Sexual Promiscuity: An Immoral Act

It is frequently argued that what is moral in one culture is not necessarily moral in another culture.  Morality, it would appear is dependent on the beliefs and preferences of various people all over the world, with little hope for consistency.  If morality were completely dependent on religion or other cultural mores, that might be true.  However, true morality has universality; it is not dependent of those kinds of belief.  One example of this kind of universality is the proscription against incest.  Many cultures worldwide forbid incest on moral grounds, even when those moral grounds differ.

According to Ruggerio, respect for persons is a critical part of moral behavior (78-79).  This respect for persons, according to Ruggerio, is “an important value in most ethical systems” (79) all over the world, giving this stance a large degree of universality.  When a person takes part in indiscriminate sexual practices, however, that individual’s partners are not chosen based on respect.  Rather, that partner is chosen based on sexual capabilities, if the partner is chosen at all.  This aspect of promiscuity reduces human beings to the level of things to be exploited.  By its very nature, exploitation is not a moral ideal.  If loving kindness, compassion, and gratitude are all accepted as moral ideals (Ruggerio 80-81), then it is easy to see how promiscuity works against this principle.  Promiscuity is generally based on selfish desire for personal gain and a lack of consideration for the emotions and desires of others.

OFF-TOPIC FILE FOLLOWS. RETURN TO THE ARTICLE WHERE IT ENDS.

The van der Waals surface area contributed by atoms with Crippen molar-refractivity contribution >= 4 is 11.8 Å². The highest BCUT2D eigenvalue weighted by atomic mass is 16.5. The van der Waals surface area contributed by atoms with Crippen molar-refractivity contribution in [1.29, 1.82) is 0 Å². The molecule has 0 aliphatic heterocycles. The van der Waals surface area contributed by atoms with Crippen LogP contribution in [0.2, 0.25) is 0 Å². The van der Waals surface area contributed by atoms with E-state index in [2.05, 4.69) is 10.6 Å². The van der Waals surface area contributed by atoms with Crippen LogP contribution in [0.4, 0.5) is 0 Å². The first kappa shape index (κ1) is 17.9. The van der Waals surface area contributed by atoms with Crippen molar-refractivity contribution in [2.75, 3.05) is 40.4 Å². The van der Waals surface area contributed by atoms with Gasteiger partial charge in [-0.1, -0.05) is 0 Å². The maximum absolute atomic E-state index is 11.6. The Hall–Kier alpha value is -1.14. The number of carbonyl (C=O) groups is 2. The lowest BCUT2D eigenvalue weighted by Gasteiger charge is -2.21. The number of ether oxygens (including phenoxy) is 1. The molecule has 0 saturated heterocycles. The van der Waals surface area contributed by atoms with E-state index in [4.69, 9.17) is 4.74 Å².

The question of whether an ideal is an ethical obligation has no clear answer.  The paradox of the relationship between the two does not really seem to be at issue in this situation, given that promiscuous behavior is considered antisocial as well.  This perspective on promiscuous behavior may well be due to the consequences that it creates.  These consequences are almost inevitably negative.  The consequences for promiscuity can include lack of self-esteem for both partners, sexually transmitted diseases, and unwanted pregnancy.  If either participant in a sexually promiscuous act has a committed partner, that partner may behave in a jealous fashion, perhaps responding with sadness, anger, or even rage.  In the case of an unwanted pregnancy, sexual promiscuity brings a potentially unwanted child into the world.  This child may or may not be treated with respect, which again is contrary to the fundamental good.  Ruggerio states that in general, “a moral action is one that demonstrates respect for persons by honoring the relevant obligations and ideals and by producing favorable consequences” (81).  Because sexual promiscuity does none of those things, it is safe to conclude that it is an immoral act.

Work Cited

Ruggiero, Vincent Ryan.  Thinking Critically About Ethical Issues (6th ed.).  City: Publisher, year.